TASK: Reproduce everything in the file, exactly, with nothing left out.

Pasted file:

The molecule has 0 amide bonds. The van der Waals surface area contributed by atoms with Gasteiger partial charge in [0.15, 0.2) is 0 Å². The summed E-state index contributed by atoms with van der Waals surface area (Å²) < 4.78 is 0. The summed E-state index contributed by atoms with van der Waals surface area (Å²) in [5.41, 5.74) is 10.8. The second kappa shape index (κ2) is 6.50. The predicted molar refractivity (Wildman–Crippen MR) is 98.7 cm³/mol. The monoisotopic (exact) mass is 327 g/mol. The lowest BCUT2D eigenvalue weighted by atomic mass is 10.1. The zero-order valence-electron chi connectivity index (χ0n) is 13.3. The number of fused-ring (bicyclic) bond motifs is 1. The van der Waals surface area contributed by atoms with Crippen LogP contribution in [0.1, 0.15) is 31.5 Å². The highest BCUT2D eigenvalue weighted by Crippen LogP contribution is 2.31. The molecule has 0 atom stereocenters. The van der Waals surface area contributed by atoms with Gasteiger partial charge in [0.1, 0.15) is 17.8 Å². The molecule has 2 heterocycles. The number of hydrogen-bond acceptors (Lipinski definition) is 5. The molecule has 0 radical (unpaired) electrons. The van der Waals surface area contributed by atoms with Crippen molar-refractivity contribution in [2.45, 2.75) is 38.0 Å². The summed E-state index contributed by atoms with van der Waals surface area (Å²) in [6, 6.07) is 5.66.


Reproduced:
The molecule has 0 amide bonds. The van der Waals surface area contributed by atoms with Gasteiger partial charge in [0.15, 0.2) is 0 Å². The summed E-state index contributed by atoms with van der Waals surface area (Å²) < 4.78 is 0. The summed E-state index contributed by atoms with van der Waals surface area (Å²) in [5.41, 5.74) is 10.8. The second kappa shape index (κ2) is 6.50. The predicted molar refractivity (Wildman–Crippen MR) is 98.7 cm³/mol. The monoisotopic (exact) mass is 327 g/mol. The lowest BCUT2D eigenvalue weighted by atomic mass is 10.1. The zero-order valence-electron chi connectivity index (χ0n) is 13.3. The number of fused-ring (bicyclic) bond motifs is 1. The van der Waals surface area contributed by atoms with Crippen LogP contribution in [0.1, 0.15) is 31.5 Å². The highest BCUT2D eigenvalue weighted by Crippen LogP contribution is 2.31. The molecule has 0 atom stereocenters. The van der Waals surface area contributed by atoms with Gasteiger partial charge in [0.1, 0.15) is 17.8 Å². The molecule has 2 heterocycles. The number of hydrogen-bond acceptors (Lipinski definition) is 5. The molecule has 0 radical (unpaired) electrons. The van der Waals surface area contributed by atoms with Crippen molar-refractivity contribution in [2.45, 2.75) is 38.0 Å². The summed E-state index contributed by atoms with van der Waals surface area (Å²) in [6, 6.07) is 5.66.